In a new sign of a regression in press freedom in Egypt, authorities have ordered three journalists working for the Al Jazeera English (AJE) channel held in custody for fifteen days.
The journalists –AJE Cairo Bureau Chief Mohamed Fadel Fahmy, award-winning former BBC Correspondent Peter Greste and producer Baher Mohamed–were arrested in a police raid on Sunday on a makeshift studio at a luxury Cairo hotel. They were charged with “belonging to a terrorist group and broadcasting false news that harms national security .”
Cameras and other broadcasting equipment were seized during the raid on the work room where the AJE TV crew had reportedly conducted interviews with activists and Muslim Brotherhood members on the political crisis in Egypt. A fourth member of the AJE team–Cameraman Mohamed Fawzy–was also arrested but was released hours later without charge.
The latest detentions raise the number of journalists affiliated with Al Jazeera and who are now jailed in Cairo , to five. Al Jazeera Arabic correspondent Abdullah Al Shami was arrested on 14 August while covering the brutal security crackdown on supporters of toppled President Mohamed Morsi at Rab’aa–the larger of two encampments where pro-Morsi protesters had been demonstrating against his forced removal and demanding his reinstatement. Al Jazeera Mubasher Misr Cameraman Mohamed Badr was meanwhile, arrested on 15 July while covering clashes between security forces and pro-Morsi protesters in Ramses Square.
Al Jazeera has denounced the arrests of its staff members as an act designed to “stifle and repress the freedom of reporting by the network’s journalists.” The Egyptian government’s hostility towards journalists affiliated with the Qatari-based network has been prompted by what many Egyptians perceive as “a pro-Muslim Brotherhood bias in the network’s coverage of the events unfolding in Egypt”. Since the military takeover of the country in July 2013, at least 22 staff members have resigned from AJ Jazeera Mubasher Misr, the Egyptian arm of the network , over the alleged “bias in favour of the Islamist group”. Al Jazeera has however, denied the allegation.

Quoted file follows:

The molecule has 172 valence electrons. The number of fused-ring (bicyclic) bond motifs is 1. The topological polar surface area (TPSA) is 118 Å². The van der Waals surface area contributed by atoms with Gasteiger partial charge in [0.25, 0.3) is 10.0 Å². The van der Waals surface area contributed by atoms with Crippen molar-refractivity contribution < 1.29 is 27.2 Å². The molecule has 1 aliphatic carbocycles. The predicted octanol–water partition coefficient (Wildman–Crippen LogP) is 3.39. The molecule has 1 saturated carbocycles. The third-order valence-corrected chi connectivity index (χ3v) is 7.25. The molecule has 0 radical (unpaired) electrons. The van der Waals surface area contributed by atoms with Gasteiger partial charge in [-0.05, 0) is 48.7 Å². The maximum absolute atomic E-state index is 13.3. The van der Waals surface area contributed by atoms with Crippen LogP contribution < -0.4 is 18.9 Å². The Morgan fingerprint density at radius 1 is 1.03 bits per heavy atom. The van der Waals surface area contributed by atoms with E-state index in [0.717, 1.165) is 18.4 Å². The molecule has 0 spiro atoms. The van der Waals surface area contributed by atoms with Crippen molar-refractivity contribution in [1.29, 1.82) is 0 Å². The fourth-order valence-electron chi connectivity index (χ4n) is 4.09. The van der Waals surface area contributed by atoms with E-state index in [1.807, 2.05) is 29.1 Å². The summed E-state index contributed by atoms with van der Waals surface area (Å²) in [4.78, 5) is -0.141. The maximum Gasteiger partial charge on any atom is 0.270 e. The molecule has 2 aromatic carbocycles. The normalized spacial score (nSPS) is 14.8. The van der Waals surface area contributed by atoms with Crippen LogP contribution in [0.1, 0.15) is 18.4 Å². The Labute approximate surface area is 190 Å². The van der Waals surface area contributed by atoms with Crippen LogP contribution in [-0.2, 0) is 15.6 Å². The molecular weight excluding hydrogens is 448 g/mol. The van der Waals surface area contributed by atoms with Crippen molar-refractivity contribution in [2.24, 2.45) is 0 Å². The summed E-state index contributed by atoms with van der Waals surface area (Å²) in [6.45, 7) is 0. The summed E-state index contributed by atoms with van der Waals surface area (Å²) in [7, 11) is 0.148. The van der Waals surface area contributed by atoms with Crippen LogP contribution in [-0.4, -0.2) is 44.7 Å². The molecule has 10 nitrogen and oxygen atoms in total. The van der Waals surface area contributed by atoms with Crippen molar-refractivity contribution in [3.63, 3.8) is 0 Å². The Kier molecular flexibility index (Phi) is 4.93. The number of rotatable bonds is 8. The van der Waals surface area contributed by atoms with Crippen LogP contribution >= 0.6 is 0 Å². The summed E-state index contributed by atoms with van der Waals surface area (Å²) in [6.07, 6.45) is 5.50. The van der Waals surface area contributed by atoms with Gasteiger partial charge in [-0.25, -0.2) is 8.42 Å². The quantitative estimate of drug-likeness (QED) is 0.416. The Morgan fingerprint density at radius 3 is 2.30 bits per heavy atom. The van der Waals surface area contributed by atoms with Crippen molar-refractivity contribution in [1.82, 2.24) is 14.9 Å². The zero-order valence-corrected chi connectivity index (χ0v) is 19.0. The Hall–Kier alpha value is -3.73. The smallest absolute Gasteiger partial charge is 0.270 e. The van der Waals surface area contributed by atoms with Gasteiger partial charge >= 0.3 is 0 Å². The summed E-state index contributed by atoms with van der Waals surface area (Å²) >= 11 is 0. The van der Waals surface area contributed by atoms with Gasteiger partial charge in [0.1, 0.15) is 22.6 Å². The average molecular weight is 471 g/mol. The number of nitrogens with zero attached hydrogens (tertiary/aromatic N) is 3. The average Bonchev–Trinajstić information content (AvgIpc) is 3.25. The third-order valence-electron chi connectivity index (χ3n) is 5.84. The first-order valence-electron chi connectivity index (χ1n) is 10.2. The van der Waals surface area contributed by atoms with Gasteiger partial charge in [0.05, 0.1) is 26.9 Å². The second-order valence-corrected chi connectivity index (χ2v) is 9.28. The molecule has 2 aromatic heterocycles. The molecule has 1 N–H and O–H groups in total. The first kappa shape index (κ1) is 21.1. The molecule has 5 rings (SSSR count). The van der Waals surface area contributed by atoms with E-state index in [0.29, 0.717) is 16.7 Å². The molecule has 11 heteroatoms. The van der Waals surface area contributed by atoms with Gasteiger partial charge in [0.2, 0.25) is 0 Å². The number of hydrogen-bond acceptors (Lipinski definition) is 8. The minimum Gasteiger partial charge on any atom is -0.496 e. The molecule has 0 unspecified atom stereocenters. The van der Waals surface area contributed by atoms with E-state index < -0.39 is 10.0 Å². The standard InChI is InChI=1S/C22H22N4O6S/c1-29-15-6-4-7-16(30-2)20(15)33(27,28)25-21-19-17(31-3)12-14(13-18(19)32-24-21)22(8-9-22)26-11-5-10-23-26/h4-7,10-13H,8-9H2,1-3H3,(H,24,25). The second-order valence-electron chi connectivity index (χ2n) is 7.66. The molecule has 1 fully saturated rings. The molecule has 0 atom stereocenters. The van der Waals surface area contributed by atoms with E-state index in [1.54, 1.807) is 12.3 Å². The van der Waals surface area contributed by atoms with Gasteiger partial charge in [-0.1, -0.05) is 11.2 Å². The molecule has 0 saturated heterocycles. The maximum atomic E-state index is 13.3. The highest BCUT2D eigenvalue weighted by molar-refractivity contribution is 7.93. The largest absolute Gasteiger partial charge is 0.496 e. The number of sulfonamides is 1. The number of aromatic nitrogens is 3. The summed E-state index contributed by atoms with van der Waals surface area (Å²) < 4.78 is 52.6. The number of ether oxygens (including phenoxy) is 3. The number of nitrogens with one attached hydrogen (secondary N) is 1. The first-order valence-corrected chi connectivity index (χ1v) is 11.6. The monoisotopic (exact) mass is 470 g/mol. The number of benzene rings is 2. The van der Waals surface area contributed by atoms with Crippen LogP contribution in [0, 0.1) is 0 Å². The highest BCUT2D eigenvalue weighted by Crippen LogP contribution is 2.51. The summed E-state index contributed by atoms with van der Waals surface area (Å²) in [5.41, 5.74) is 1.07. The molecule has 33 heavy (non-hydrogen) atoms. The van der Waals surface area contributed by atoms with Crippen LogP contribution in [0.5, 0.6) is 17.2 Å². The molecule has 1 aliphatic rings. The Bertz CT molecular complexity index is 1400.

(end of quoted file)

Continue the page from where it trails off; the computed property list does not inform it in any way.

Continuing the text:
The latest detentions are perceived by analysts as part of the crackdown on the Muslim Brotherhood–the Islamist group from which the deposed President hails. Last week, the group was officially classified as a “terrorist organization” by the Egyptian authorities, in a move criminalizing the group’s activities, financing and membership .
The arrests of the AJE journalists have also raised fears among rights activists and organizations that the government crackdown was “widening to silence all voices of dissent”. Human Rights Lawyer Ragia Omran told the New York Times on Monday the charges are “part of a pattern of aggressive prosecutions–including conviction of protesters— that were rarely pursued even under Hosni Mubarak.” The New York-based Committee For the Protection of Journalists , CPJ, has also condemned the arrests, calling on the Egyptian government to release the journalists immediately . In a statement released by CPJ, Sherif Mansour, Middle East and North Africa coordinator , said “ the Egyptian government was equating legitimate journalistic work with acts of terrorism in an effort to censor critical news coverage.” In its annual census conducted last month, the CPJ ranked Egypt among the top ten jailers of journalists in the world with at least five journalists languishing in Egyptian prisons. It has also listed Egypt among the three most dangerous countries for journalists in the Middle East after Syria and Iraq . Six journalists have been killed in the country over the course of the past year, three of them while covering the bloody crackdown on Morsi’s supporters at Rab’aa.